This important and timely book provides a systematic treatment of temporary organizations - an increasingly prevalent organizational form in which organizations work together on a joint task - for example, a movie production, a rescue operation, development of a new product - for an ex ante limited period of time.
Demonstrating that temporary organizations are increasingly common, the book provides insights on how they differ from the classical organization and contributes to our understanding of what makes temporary organizations effective. Contributions by reputed organization scholars focus on the impact that this limited duration has on the way that temporary organizations structure their activities, organize work, use resources and achieve outcomes. Moreover, the tenability of various organizational concepts and theories for temporary contexts is examined and some unique phenomena inherent to temporariness are explored.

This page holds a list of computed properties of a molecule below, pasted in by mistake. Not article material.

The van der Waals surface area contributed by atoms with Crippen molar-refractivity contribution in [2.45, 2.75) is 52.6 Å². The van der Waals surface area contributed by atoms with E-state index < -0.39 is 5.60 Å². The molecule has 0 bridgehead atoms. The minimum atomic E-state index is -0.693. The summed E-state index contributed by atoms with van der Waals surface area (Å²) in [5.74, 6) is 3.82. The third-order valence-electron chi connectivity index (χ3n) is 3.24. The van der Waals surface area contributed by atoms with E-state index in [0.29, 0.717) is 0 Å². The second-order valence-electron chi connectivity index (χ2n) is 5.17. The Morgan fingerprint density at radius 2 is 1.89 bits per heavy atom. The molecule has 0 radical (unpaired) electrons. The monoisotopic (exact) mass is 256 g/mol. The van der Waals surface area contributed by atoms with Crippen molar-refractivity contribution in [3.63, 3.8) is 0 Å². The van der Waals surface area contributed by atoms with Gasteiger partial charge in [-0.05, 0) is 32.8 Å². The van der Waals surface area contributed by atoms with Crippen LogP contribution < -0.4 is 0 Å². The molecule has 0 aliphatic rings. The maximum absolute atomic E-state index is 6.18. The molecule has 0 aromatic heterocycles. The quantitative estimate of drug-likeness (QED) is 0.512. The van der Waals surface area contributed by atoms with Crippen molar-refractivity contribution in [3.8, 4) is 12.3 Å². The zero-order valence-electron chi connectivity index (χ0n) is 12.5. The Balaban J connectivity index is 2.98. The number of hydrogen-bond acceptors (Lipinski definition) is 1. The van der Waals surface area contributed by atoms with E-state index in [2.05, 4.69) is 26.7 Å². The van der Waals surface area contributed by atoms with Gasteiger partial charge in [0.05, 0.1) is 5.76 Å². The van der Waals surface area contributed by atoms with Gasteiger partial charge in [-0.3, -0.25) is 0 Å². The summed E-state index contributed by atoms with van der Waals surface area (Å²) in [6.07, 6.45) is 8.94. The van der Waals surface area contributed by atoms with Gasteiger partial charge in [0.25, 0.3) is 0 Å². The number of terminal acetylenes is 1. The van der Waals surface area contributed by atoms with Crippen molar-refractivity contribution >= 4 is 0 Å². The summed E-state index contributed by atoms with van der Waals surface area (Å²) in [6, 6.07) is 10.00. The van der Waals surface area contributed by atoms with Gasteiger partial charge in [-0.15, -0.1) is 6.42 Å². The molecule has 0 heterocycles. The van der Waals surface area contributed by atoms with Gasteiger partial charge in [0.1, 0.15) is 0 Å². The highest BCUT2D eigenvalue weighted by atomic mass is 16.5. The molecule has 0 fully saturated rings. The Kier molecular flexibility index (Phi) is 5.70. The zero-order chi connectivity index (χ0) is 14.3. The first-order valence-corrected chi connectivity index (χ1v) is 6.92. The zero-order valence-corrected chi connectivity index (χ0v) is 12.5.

Researchers interested in organizational design and project management scholars will warmly welcome this book, as will graduate students in organization studies, management studies, public policy studies, leisure studies, public administration and students of project management.